Silicate vs Non Silicate Minerals
Minerals are present in the natural environment. Other than their economic values, minerals are important for plant and animal lives too. Minerals are non renewable resources, and it is our responsibility to use them sustainably. Minerals can be found in earths’ surface and underground. They are homogenous solids, and they have regular structures. Mineralogy is the study of minerals. More than 4000 minerals have been discovered, and they have a crystalline structure. Minerals are found in rocks, ores and natural mineral deposits. There are a large number of minerals, and they can be identified by studying their shape, color, structure and properties. The division of minerals as silicate and non silicate minerals is based on the composition of it.
Silicate minerals are the most abundant minerals on the earth surface. They are composed of silicon and oxygen atoms. Silicon is the element with atomic number 14, and it is also in the group 14 of the periodic table just below carbon. Silicon can remove four electrons and form a +4 charged cation, or it can share these electrons to form four covalent bonds. In silicates, silicon is chemically bound to four oxygen atoms and makes a tetrahedral anion. Silicate has the chemical formula of SiO44-. All the oxygen atoms are bonded to the central silicon atom by only one covalent bond and have the -1 charge. Since they are negatively charged, they can bind with four metal ions to form silicate minerals. To fulfill the octet around the oxygen, Silicon also can bind with another silicon atom rather than joining with a metal ion. Ability to make continuous structures by sharing one oxygen atom (bridging oxygen) between two silicon atoms allows a great number of silicate structures possible. Silicate minerals are categorized into various groups depending on the degree of polymerization of the silicate tetrahedral. Depending on the number of bridging oxygen atoms shared by one silicate tetrahedron, they are categorized as neosilicates (e.g. forsterite), sorosilicates (e.g. epidote), cyclosilicates (e.g. beryl), inosilicates (e.g. tremolite), phyllosilicates (e.g. talc), and tectosilicates (e.g. quartz).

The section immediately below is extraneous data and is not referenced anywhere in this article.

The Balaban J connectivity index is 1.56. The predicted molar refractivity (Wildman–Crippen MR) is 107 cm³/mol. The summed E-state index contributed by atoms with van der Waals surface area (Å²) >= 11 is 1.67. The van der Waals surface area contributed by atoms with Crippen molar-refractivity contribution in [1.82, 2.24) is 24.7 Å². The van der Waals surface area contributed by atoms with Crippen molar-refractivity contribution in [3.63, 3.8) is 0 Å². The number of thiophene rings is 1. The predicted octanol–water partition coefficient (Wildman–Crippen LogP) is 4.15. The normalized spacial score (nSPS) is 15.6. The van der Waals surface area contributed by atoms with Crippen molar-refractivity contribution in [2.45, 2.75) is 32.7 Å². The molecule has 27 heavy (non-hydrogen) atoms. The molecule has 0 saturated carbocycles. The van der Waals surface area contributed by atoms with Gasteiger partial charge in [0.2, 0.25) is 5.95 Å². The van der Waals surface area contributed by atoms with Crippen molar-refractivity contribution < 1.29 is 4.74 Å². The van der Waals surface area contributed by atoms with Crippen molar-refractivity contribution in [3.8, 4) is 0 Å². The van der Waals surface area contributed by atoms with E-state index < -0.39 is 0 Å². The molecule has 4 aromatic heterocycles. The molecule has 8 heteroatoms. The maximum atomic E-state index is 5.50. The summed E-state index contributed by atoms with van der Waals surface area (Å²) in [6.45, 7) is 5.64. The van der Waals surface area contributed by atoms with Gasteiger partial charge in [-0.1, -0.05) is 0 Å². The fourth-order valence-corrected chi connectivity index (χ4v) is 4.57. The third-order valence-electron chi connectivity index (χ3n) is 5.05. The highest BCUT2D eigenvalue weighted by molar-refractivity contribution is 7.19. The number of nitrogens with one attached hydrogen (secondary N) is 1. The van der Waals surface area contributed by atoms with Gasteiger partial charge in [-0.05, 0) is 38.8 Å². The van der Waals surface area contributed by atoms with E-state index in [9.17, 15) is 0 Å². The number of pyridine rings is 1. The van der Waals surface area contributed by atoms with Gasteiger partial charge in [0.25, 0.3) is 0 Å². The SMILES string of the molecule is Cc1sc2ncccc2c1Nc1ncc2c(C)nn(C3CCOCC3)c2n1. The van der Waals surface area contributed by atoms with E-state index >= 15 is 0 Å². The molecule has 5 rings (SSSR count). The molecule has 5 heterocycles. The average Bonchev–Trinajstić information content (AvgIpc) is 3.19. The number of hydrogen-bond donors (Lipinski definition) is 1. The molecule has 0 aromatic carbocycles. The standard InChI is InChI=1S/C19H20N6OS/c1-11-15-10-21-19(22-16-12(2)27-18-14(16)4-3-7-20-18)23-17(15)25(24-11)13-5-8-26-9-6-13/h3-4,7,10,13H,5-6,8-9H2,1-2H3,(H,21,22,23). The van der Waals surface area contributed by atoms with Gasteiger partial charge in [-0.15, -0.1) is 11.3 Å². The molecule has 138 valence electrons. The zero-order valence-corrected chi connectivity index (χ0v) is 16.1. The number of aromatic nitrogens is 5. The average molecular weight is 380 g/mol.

These are minerals other than silicate minerals. In other words, non silicate minerals don’t have silicate tetrahedral as a part of their structure. Therefore, they have a less complex structure compare to the silicate minerals. There are six classes of non silicate minerals. Oxides, sulfides, carbonates, sulfates, halides and phosphates are the six classes. These are found in the earth crust in relatively fewer amounts, which is about 8%. However, non silicate minerals have important usages, and some are valuable. For example, gold, platinum and silver are precious metals. Valuable gems like diamond, rubies are also non silicate minerals. Iron, aluminum, and lead are found as compounds combined with other elements, which are useful in various purposes.
What is the difference between Silicate Minerals and Non Silicate Minerals?
• Silicate minerals mainly contain silicon and oxygen atoms and have the structure SiO44-. But non silicates don’t have this silicon, oxygen combination.
• Silicate minerals are abundant in the earth crust than non silicate minerals.
• Non silicate minerals are less complex than silicate minerals.
• Most of the silicate minerals are rock forming minerals whereas non silicate minerals are important as ore minerals.